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Now What?

This post is going to go out to a different audience than most Personal Finance Articles. This one is going to go to those that have already largely optimized their finances. I can imagine many of you are now asking, Now What? Well today I am going to attempt to answer that question as I know I struggle with the same question sometimes.

The Big 3 of Personal Finance

Most personal finance articles, except those that might focus on a technical topic like tax advantaged accounts, tend to focus on the big 3. What are the big 3? Invest, Save, and Earn. Simply put, personal finance is just that, simple. It ultimately comes down to optimizing your investments and saving while increasing your earnings. I am sure if someone did a statistic across personal finance they would determine that 50 percent of personal finance articles are about getting over that hump of starting one of these 3 and motivating you to continue. (90 percent of the remaining 50 may just be people’s monthly income and asset reports…)

Difficult Teaching and Coaching the Advanced

The thing is, there will come a point when you have heavily optimized each of these 3.  Then things get harder to teach.  I saw something similar years ago. Going back to my younger years I assistant coached wrestling at the college club level for a few years. I quickly learned it was incredibly easy to coach a new wrestler. The fundamentals were so simple and the building blocks do not change. No the complexity comes in to what to do with those who have mastered the simple basics.

Execution is Simple

Sure there are plenty of specialized things to discuss, but personal finance, like wrestling, mostly comes down to the basics. For example, I could teach you how to invest in Bitcoin or some other exotic investment. But the reality is you do not need all that. A simple 3 -5 fund portfolio would suffice for the majority of people. The answer to success is simplicity not complexity. The same holds true for wrestling. Doing a few moves really good usually leads to success. So really those type of posts are more about curiosity then advising you to go out and purchase a truck load of gold. But that leaves the personal finance expert with a question, Now What?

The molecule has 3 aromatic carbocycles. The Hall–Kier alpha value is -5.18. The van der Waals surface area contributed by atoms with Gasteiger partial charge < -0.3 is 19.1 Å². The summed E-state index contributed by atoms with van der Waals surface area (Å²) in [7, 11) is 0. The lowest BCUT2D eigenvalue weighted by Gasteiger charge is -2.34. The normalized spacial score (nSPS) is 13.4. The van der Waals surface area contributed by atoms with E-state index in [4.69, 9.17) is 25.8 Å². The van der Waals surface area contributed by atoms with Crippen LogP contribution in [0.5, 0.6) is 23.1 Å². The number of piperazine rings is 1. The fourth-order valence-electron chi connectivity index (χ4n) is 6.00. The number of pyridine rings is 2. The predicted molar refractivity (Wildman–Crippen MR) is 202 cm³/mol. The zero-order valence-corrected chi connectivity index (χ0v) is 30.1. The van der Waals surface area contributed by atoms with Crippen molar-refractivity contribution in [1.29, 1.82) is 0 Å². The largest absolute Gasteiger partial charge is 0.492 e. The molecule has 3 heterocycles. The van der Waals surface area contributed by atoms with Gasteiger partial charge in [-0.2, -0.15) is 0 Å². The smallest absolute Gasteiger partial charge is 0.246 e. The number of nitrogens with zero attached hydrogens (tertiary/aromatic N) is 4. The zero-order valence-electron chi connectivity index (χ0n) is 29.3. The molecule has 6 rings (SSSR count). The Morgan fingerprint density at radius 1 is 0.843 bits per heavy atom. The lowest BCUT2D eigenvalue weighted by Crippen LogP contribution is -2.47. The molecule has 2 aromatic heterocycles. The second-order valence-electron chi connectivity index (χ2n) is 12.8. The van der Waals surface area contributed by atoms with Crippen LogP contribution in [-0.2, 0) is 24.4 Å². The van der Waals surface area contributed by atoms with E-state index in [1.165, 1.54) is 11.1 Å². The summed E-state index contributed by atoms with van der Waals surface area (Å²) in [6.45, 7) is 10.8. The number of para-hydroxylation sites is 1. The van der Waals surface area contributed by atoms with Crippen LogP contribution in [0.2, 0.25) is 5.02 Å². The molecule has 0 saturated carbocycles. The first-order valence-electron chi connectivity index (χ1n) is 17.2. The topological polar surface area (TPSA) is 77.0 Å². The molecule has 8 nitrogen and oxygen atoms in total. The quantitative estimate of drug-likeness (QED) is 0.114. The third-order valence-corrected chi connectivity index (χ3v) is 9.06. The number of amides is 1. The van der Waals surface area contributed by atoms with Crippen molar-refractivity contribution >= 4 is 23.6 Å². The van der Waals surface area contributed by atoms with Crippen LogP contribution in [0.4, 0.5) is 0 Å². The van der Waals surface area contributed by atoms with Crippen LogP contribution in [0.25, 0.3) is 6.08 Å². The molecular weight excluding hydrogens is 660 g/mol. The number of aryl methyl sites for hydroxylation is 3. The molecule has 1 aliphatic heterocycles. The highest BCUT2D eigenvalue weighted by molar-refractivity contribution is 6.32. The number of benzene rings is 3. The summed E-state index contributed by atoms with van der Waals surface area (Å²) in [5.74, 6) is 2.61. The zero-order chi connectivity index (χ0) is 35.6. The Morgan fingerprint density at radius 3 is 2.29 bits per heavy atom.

But Now What?

I often see myself asking now what as well. We’ve built ourselves to a point where our finances are self sustaining. But the thing is, like those experienced wrestlers of yesteryear, there still is a reason to push forward. Resting on your laurels is a good way to let lifestyle inflation creep in or, worse, miss out on future opportunities. There is always room for at least some improvement and always a need to keep pushing forward.

Minor Continuous Improvements but No Major Changes

Take the need to always improve. I save over a year of expenses every year. The reality is I have no pressing need to go all out optimizing my expenses given my current retirement plans. And yet, in the last year we have significantly reduced several expenses our household operates on. Things like more aggressive travel hacking, structuring income better around taxes, and switching some providers to lower cost equivalents have reduced our expenditures by a few percent. These are not going to lead to millions of dollars, but they remove waste with really no cost to myself. Similar to an olympic level wrestler, coaching doesn’t teach them to wrestle. It may however make their shot that 1 percent more efficient that helps them out in a particularly tough situation.

Complacency is the Enemy of Success